Using someone elses razor, toothbrush, and even nail clippers also carries a hepatitis C risk, although casual contact such as hugging, or holding or shaking hands, isnt believed to pass the virus from one person to another. Theres also about a 4 percent chance that a mother infected with hepatitis C will pass the virus on to her baby, per healthline.com.
If and when the hepatitis C virus becomes active in a persons body and the incubation period can be as long as 15 years, per ayushremedies.in symptoms can include the following, per livealittlelonger.com. Some of these can often be overlooked or rationalized away because they are also typical of the flu:
- Stomach pain
- Loss of appetite
- Other symptoms can include bruising or bleeding easily, diarrhea, joint pain, weight loss, itchy skin, and confusion.
If you suspect you have the disease, its vital that you see a doctor immediately for proper diagnosis and a plan for treatment and prescription medications , if needed. A simple blood test can tell you if you have hepatitis C.
If caught early enough, any related damage to your liver which happens to be your bodys biggest gland, per ayushremedies.in is reversible. Its also important to know that hepatitis C is the leading cause of liver cancer, per draxe.com.
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Is Liver Transplantation An Option For A Person With Hepatitis C
Hepatitis C is the leading reason for 40% to 45% of liver transplants in the U.S. Hepatitis C usually recurs after transplantation and infects the new liver. Approximately 25% of these patients with recurrent hepatitis will develop cirrhosis within five years of transplantation. Despite this, the five-year survival rate for patients with hepatitis C is similar to that of patients who are transplanted for other types of liver disease.
Most transplant centers delay therapy until recurrent hepatitis C in the transplanted liver is confirmed. Oral, highly effective, direct-acting antivirals have shown encouraging results in patients who have undergone liver transplantation for hepatitis C infection and have recurrent hepatitis C. The choice of therapy needs to be individualized and is rapidly evolving.
What Are The Names Of The Medications For Treating Hepatitis C
Since 2014, multiple different antiviral treatments for hepatitis C have been developed. With the many options now available, often there is more than one good choice for a patient. Some of the treatments are recommended as first-line options, some are second-line options, and others are used less commonly in light of all the available choices.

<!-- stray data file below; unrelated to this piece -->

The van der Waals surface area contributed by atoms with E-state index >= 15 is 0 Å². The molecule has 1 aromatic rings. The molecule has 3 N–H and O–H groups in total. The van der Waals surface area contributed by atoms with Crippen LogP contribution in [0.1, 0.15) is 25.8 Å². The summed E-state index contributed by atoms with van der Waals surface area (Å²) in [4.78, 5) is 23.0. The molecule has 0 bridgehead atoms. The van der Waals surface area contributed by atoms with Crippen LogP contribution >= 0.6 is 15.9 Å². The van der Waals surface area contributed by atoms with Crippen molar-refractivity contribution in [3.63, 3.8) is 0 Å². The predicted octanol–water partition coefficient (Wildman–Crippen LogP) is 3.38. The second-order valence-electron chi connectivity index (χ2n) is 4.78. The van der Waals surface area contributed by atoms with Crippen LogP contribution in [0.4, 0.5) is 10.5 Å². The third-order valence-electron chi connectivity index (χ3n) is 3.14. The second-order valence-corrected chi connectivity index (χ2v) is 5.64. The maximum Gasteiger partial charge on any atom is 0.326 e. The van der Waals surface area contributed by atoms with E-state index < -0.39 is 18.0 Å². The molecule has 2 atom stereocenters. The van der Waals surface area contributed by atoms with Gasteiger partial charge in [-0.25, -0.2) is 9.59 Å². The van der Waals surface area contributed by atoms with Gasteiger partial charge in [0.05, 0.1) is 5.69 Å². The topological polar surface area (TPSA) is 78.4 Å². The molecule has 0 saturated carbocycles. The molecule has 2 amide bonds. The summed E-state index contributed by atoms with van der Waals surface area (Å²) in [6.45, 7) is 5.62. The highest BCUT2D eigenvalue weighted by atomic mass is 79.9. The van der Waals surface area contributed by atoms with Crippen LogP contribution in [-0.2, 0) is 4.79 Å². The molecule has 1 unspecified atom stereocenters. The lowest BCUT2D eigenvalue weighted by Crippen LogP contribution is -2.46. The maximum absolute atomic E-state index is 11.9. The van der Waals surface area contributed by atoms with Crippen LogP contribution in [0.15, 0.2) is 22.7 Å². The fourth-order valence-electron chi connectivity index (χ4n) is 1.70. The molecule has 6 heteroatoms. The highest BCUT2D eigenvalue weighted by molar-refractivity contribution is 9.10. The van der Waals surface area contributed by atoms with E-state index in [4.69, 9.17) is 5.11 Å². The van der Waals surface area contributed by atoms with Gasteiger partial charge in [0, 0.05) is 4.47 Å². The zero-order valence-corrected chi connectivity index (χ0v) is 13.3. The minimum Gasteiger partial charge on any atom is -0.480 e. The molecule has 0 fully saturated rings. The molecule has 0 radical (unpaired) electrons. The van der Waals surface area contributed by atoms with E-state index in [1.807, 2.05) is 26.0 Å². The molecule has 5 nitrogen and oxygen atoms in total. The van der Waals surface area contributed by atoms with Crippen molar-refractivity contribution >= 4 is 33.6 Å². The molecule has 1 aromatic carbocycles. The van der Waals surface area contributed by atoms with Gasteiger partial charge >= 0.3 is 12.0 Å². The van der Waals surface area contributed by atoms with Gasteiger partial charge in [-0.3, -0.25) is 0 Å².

Second line hepatitis C medications:
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Who Should Get Tested
You should consider getting tested for hepatitis C if you’re worried you could have been infected or you fall into one of the groups at an increased risk of being infected.
- Hepatitis C often has no symptoms, so you may still be infected if you feel healthy.
- The following groups of people are at an increased risk of hepatitis C:
- ex-drug users and current drug users, particularly users of injected drugs
- people who received blood transfusions before September 1991
- recipients of organ or tissue transplants before 1992
- people who have lived or had medical treatment in an area where hepatitis C is common high risk areas include North Africa, the Middle East and Central and East Asia
- babies and children whose mothers have hepatitis C
- anyone accidentally exposed to the virus, such as health workers
- people who have received a tattoo or piercing where equipment may not have been properly sterilised
- sexual partners of people with hepatitis C
If you continue to engage in high-risk activities, such as injecting drugs frequently, regular testing may be recommended. Your doctor will be able to advise you about this.
Treatment If The Condition Gets Worse
Severe liver damage caused by chronic hepatitis C usually takes 20 or more years to develop.
If your hepatitis C continues to get worse, it can cause your liver to stop working, a condition called end-stage liver failure. In this case, a liver transplant may be the only way to extend your life. But if you are drinking alcohol, are sharing needles to inject drugs, or have severe depression or certain other mental illnesses, liver transplant may not be an option.
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What Causes Hepatitis C
The hepatitis C virus causes hepatitis C. The hepatitis C virus spreads through contact with an infected persons blood. Contact can occur by
- sharing drug needles or other drug materials with an infected person
- getting an accidental stick with a needle that was used on an infected person
- being tattooed or pierced with tools or inks that were not kept sterilefree from all viruses and other microorganismsand were used on an infected person before they were used on you
- having contact with the blood or open sores of an infected person
- using an infected persons razor, toothbrush, or nail clippers
- being born to a mother with hepatitis C
- having unprotected sex with an infected person
You cant get hepatitis C from
- being coughed or sneezed on by an infected person
- drinking water or eating food
- hugging an infected person
- shaking hands or holding hands with an infected person
- sharing spoons, forks, and other eating utensils
- sitting next to an infected person
A baby cant get hepatitis C from breast milk.18
How Can You Treat Hepatitis C Without Insurance
Treatment for hep C involves the use of antiviral drugs, which are medications that help the body fight off different viruses. Antiviral treatment often lasts 8 to 12 weeks.
But since hep C treatment is expensive, medications arent always as accessible to those without insurance. Heres what you can do if you dont have insurance.
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Seek Help For Depression